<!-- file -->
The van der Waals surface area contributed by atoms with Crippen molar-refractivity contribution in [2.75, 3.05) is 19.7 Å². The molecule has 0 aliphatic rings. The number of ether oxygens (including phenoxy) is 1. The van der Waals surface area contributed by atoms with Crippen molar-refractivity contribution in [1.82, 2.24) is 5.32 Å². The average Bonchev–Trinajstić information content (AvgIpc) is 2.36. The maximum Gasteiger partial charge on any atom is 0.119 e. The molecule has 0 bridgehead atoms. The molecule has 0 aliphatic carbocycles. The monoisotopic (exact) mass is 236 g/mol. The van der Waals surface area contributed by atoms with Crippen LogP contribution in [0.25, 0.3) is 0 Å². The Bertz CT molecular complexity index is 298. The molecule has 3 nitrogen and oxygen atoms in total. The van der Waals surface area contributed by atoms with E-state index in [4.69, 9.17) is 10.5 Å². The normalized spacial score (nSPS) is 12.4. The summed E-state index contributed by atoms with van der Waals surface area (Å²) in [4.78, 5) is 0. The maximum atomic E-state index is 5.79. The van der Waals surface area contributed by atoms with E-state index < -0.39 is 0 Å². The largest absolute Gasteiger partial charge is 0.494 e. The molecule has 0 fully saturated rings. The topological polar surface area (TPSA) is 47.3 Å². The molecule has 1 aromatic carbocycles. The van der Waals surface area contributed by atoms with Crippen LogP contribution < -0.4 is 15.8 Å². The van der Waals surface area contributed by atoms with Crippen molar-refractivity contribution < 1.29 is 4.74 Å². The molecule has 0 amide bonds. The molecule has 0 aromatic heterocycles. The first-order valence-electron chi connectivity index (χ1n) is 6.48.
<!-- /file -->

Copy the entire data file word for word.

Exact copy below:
The van der Waals surface area contributed by atoms with Crippen molar-refractivity contribution in [2.75, 3.05) is 19.7 Å². The molecule has 0 aliphatic rings. The number of ether oxygens (including phenoxy) is 1. The van der Waals surface area contributed by atoms with Crippen molar-refractivity contribution in [1.82, 2.24) is 5.32 Å². The average Bonchev–Trinajstić information content (AvgIpc) is 2.36. The maximum Gasteiger partial charge on any atom is 0.119 e. The molecule has 0 bridgehead atoms. The molecule has 0 aliphatic carbocycles. The monoisotopic (exact) mass is 236 g/mol. The van der Waals surface area contributed by atoms with Crippen LogP contribution in [0.25, 0.3) is 0 Å². The Bertz CT molecular complexity index is 298. The molecule has 3 nitrogen and oxygen atoms in total. The van der Waals surface area contributed by atoms with E-state index in [4.69, 9.17) is 10.5 Å². The normalized spacial score (nSPS) is 12.4. The summed E-state index contributed by atoms with van der Waals surface area (Å²) in [4.78, 5) is 0. The maximum atomic E-state index is 5.79. The van der Waals surface area contributed by atoms with E-state index < -0.39 is 0 Å². The largest absolute Gasteiger partial charge is 0.494 e. The molecule has 0 fully saturated rings. The topological polar surface area (TPSA) is 47.3 Å². The molecule has 1 aromatic carbocycles. The van der Waals surface area contributed by atoms with Crippen LogP contribution < -0.4 is 15.8 Å². The van der Waals surface area contributed by atoms with Crippen molar-refractivity contribution < 1.29 is 4.74 Å². The molecule has 0 amide bonds. The molecule has 0 aromatic heterocycles. The first-order valence-electron chi connectivity index (χ1n) is 6.48.